UPDATE: In January, 2015, the U.S. Supreme Court delivered a unanimous victory for religious freedom in Holt v. Hobbs. It held that a federal civil rights statute requires prison officials to accommodate peaceful expressions of religious devotion, an issue arising from a dispute between a bearded Muslim inmate (named Holt) and the Arkansas Department of Correction. In a unanimous opinion authored by Justice Samuel A. Alito Jr., the court found that Arkansas’ policy banning beards substantially burdened the inmate’s religious exercise and lacked the high degree of justification required for such a burden.
Last month, the United States Supreme Court heard oral arguments on the right of an Arkansas inmate, in prison for stabbing his ex-girlfriend, to wear a beard. Gregory Holt is a practicing Muslim. He claims wearing beard is his constitutional right to exercise his religion. The lawsuit was brought about on his behalf by the same group that pursued the successful Hobby Lobby decision that was released earlier this year.
Although Holt's case is the first of its kind to reach the Supreme Court, restrictions on clothing and personal grooming in prison have been challenged before. American inmates of various faiths have pushed back against the limitations, but challenges to personal grooming and dress regulations have "rarely been successful," according to the American Civil Liberties Union. However, In 2011, a Muslim woman who was not allowed to wear a religious headscarf while incarcerated sued the county where she was held. She won her case last year, and the county was forced to adjust its policy to allow inmates to wear some religious attire. Some believe that Hobby Lobby decision will open the door for a slew of new lawsuits brought by people who feel the government is restricting their ability to practice their chosen religion.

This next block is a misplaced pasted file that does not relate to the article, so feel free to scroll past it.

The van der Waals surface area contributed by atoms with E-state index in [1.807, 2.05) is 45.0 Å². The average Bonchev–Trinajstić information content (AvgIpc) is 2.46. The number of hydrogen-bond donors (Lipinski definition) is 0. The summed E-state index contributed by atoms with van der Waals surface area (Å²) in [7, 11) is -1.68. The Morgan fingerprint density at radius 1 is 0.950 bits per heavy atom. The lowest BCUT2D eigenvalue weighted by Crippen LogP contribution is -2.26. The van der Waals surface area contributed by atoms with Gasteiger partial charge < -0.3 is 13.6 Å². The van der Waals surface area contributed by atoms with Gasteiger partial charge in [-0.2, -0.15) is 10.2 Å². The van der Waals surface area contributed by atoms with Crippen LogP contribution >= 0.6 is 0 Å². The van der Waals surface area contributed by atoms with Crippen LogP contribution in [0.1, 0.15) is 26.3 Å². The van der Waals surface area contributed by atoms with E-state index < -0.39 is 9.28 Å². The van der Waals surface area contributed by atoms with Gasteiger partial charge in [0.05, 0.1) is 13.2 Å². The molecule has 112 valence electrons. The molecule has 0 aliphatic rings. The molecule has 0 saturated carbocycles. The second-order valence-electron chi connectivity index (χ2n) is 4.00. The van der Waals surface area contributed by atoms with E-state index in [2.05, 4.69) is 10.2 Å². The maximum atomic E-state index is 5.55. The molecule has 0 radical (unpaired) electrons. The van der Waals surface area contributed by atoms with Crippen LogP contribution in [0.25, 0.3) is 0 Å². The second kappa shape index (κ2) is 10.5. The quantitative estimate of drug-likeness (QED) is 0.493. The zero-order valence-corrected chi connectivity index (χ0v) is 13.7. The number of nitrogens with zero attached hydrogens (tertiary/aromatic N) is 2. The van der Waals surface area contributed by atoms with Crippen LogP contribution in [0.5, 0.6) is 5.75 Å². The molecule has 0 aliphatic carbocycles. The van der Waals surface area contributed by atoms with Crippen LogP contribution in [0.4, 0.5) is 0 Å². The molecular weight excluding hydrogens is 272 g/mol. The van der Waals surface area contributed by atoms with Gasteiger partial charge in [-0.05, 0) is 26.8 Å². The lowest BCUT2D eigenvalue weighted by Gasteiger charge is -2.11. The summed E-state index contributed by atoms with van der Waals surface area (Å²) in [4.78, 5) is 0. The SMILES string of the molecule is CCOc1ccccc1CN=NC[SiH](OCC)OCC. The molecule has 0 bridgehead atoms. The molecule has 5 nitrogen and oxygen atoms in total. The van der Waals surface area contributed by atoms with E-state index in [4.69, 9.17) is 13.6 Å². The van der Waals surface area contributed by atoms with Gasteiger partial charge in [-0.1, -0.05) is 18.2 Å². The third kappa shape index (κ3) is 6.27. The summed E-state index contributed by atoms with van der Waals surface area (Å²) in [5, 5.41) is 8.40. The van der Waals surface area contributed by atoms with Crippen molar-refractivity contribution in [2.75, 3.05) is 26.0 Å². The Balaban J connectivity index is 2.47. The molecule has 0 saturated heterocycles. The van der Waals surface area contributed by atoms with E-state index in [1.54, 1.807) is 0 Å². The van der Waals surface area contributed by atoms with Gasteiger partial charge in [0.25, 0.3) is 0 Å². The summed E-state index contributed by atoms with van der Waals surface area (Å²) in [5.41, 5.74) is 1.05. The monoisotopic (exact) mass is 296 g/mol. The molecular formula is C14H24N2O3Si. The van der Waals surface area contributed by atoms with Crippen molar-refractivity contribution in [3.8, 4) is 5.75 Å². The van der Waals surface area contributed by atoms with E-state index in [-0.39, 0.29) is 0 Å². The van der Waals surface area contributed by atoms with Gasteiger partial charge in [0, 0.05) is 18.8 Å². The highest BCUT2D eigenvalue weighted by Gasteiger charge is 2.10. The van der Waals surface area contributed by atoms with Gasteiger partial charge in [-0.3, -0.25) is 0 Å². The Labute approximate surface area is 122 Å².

There are two main federal laws that protect the religious rights of prisoners. The Religious Freedom Restoration Act of 1993 affects federal prisons, and the Religious Land Use and Institutionalized Persons Act of 2000 affects state and local prisons. These laws generally balance an inmate's right to religious freedom with the government's interest in keeping prisons and prisoners safe, and leave prison systems with some amount of leeway in applying policy.
Holt's case is drawing attention for more than just its arrival at the country's highest Court. "Arkansas is staking out an extreme position—refusing to allow Mr. Holt to grow a half-inch beard for religious reasons, which would be permitted in the large majority of U.S. prison systems," says David Fathi, director of the ACLU's project on U.S. prisons.
The case is seen as a very big deal among advocates for religious freedom.
Inmates in Arkansas state prisons must remain clean-shaven or maintain a "neatly trimmed" mustache. Holt, also known as Abdul Maalik Muhammad, wanted to grow a half-inch beard in order to adhere to his faith.
Arkansas prison officials argue that facial hair presents a real security risk in a prison setting. In a 2012 hearing about Holt's case, officials said that inmates' beards can be used to hide and smuggle illegal items like razor blades, drugs, and even SIM cards for mobile phones. But the officials also acknowledged that prisoners can hide such items in places other than in their facial hair.
In fact, Arkansas has none of these restrictions for hair on top of the head. "You can have long hair, curly hair, Afros," and there is no rational basis for distinguishing between "hair on top of your head and in the front of your head,” one law professor involved in the case said.
During oral arguments, Supreme Court Justice Stephen Breyer noted that there is not a single example, in states that allow beards, in which something was hidden in a beard.
In response to the cited security concern, Justice Samuel Alito asked why the prison can't just give the inmate a comb and tell him to comb out his beard, and if there's a "tiny revolver" hidden in his half-inch beard, "it will fall out.”
A decision is expected by next summer.